View Description Hide DescriptionSteady state viscosity and thixotropy of hydrophobically modified hydroxyethyl cellulose (HMHEC) and nonassociative cellulose water solutions are studied. Although all the samples are shear thinning, only the HMHEC is thixotropic, since the migration of hydrophobes to micelles is controlled by diffusion. The Cross model fits steady state curves. The Mewis model, a phenomenological model that proposes that the rate of change of viscosity when the shear rate is suddenly changed is related to the difference between the steady state and current values of viscosity raised to an exponent, fits structure construction experiments when the exponent, n, is estimated to be around 2. The Newtonian assumption used by Mewis cannot be used here, however. This seems to be related to the fact that the thickening is due to bridged micelle formation, which is a slow process, and also to topological constraints and entanglements, which are rapid processes. The kinetic parameter was redefined to in order to make it independent of initial conditions. So, depends only on how the shear affects the structure. reaches a plateau at shear rates too low to produce structure destruction and decreases at higher shear rates.

Rheological implications of completely monotone fading memory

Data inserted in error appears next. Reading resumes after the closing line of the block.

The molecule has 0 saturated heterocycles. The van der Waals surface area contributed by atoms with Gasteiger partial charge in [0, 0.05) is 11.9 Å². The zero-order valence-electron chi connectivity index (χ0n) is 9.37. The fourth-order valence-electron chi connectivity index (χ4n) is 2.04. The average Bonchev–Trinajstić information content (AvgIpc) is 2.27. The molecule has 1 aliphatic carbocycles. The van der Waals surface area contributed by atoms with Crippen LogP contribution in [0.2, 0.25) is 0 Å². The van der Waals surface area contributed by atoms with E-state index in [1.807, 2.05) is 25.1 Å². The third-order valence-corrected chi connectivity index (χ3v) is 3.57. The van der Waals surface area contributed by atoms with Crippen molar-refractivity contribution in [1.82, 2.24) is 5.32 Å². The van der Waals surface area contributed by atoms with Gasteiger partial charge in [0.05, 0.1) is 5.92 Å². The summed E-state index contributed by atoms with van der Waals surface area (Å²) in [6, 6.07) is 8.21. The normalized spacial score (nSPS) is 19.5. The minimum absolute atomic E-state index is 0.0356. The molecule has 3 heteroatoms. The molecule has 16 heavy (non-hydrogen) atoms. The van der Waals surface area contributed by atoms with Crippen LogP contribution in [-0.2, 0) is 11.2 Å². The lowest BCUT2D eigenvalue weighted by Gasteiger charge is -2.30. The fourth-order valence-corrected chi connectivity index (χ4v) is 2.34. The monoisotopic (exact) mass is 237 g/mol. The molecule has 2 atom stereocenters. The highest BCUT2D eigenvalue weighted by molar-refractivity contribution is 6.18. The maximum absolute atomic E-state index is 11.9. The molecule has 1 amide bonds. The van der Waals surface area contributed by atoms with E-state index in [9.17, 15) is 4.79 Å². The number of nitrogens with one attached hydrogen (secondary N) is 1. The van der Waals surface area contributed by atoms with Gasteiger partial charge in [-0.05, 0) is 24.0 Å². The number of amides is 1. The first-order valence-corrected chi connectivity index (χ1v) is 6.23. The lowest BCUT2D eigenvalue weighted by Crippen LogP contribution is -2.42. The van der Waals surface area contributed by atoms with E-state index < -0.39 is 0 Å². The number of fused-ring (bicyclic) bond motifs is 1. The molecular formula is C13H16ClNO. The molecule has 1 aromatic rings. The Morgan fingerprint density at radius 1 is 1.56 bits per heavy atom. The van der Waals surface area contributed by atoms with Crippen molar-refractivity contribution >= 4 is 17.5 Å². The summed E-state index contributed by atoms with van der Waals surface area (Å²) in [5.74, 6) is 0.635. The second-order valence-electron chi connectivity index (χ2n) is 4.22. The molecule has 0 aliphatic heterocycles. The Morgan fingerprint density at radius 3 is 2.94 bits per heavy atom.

View Description Hide DescriptionIn the constitutive equation modeling of a (linear) viscoelastic material, the “fading memory” of the relaxation modulus is a fundamental concept that dates back to Boltzmann [Ann. Phys. Chem. 7, 624 (1876)]. There have been various proposals that range from the experimental and pragmatic to the theoretical about how fading memory should be defined. However, if, as is common in the rheological literature, one assumes that has the following relaxation spectrum representation: then it follows automatically that is a completely monotone function. Such functions have quite deep mathematical properties, that, in a rheological context, spawn interesting and novel implications. For example, because the set of completely monotone functions is closed under positive linear combinations and products, it follows that the dynamics of a linear viscoelastic material, under appropriate stress–strain stimuli, will involve a simultaneous mixture of different molecular interactions. In fact, it has been established experimentally, for both binary and polydisperse polymeric systems, that the dynamics can simultaneously involve a number of different molecular interactions such as the Rouse, double reptation and/or diffusion, [W. Thimm et al., J. Rheol., 44, 429 (2000); F. Léonardi et al., J. Rheol. 44, 675 (2000)]. The properties of completely monotone functions either yield new insight into modeling of the dynamics of real polymers, or they call into question some of the key assumptions on which the current modeling is based, such as the linearity of the Boltzmann model of viscoelasticity and/or the relaxation spectrum representation for the relaxation modulus If the validity of the relaxation spectrum representation is accepted, the resulting mathematical properties that follow from the complete monotonicity of allows one to place the classical relaxation model of Doi and Edwards [M. Doi and S. F. Edwards, J. Chem. Soc., Faraday Trans. 2 74, 1789 (1978)], as a linear combination of relaxation processes, each with a characteristic relaxation time on a more general and rigorous footing.